adults that showed no significant influence of dental visit
pattern on periodontal disease status of the participants
. The reason for irregular dental visits in the current
study could be due to lack of awareness on the
importance of regular dental visits. Also, dental anxiety and
fear could have contributed to irregular dental visit .
Furthermore, an increase in cost of dental treatment
with no provision of dental care insurance could have
influenced the association further .
The current study also showed no significant
association between tooth brushing frequency and CP. This
finding is in disagreement with previous studies which
reported significantly higher odds ratios for the association
between tooth brushing frequency and CP . Tooth
brushing is an important measure for plaque control .
However, efficient tooth brushing technique has been
shown to be the primary factor in obtaining optimum
plaque control, rather than the frequency of tooth
brushing . In addition, the participants in the current study
suffered from moderate to severe CP. Therefore, tooth
brushing alone may not be sufficient to prevent further
deterioration of periodontal health. Provision of
nonsurgical periodontal treatment would benefit further in
controlling the CP progression .
The current study showed that the increase in obesity
level had no significant association with CP in this obese
sample of Malaysians. This finding was in disagreement
with studies conducted in the Japanese, Jordanian and
the USA populations, where increased BMI was found
associated with periodontal disease. The findings of
AlZahrani et al. (2003), reported an increase in BMI (above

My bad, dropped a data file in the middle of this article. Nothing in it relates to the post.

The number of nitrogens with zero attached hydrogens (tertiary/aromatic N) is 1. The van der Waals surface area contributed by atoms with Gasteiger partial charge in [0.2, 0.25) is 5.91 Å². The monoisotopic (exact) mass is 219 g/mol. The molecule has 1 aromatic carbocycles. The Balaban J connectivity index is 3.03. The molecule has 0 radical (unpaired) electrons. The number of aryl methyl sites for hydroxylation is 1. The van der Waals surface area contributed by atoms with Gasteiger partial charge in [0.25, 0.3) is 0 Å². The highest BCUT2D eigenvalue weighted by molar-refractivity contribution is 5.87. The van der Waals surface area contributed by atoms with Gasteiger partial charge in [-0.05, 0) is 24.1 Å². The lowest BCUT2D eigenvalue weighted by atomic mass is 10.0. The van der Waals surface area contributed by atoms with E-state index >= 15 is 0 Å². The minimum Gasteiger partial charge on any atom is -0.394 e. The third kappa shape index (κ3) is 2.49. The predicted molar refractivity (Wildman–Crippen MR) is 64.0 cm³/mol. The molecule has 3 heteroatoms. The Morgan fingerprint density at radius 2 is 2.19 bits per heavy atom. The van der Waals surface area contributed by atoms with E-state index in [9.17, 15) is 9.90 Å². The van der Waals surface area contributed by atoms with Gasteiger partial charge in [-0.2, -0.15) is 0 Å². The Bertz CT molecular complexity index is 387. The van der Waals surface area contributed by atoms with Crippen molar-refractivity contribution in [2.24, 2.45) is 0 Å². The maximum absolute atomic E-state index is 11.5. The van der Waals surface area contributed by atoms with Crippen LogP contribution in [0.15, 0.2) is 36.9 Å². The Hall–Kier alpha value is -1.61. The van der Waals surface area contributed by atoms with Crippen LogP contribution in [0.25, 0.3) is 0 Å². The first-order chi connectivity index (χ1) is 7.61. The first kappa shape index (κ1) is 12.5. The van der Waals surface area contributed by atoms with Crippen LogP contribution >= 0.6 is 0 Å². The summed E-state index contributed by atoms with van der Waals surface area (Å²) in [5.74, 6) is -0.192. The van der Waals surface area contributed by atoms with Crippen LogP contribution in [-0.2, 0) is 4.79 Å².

30 kg/m ) was associated with increased prevalence of
CP . Khader et al. (2009) also showed significant
associations between BMI and CP . The biological
plausability for the link between obesity and CP is yet to
be established. However, obesity is a state of chronic
inflammation, and increase in BMI levels has been found
to be associated with increased adipokine levels. These
inflammatory adipokines like TNFα and IL-6 contribute
to the pre-exiting inflammatory state associated with CP
and breakdown of periodontal tissue support .
Participants with GBI ≥30 % (p < 0.001) and VPI
≥20 % (p < 0.001) were found to have a significantly
stronger risk associated with CP. Similar findings was
reported in previous study where having higher GBI and
VPI scores were associated with a stronger risk of CP
. These findings could be explained by the fact that
persistent inflammation and dental plaque accumulation
are measures of gingival inflammation  and
predictors of CP . This is supported by the understanding
that dental plaque is an etiological factor for CP and its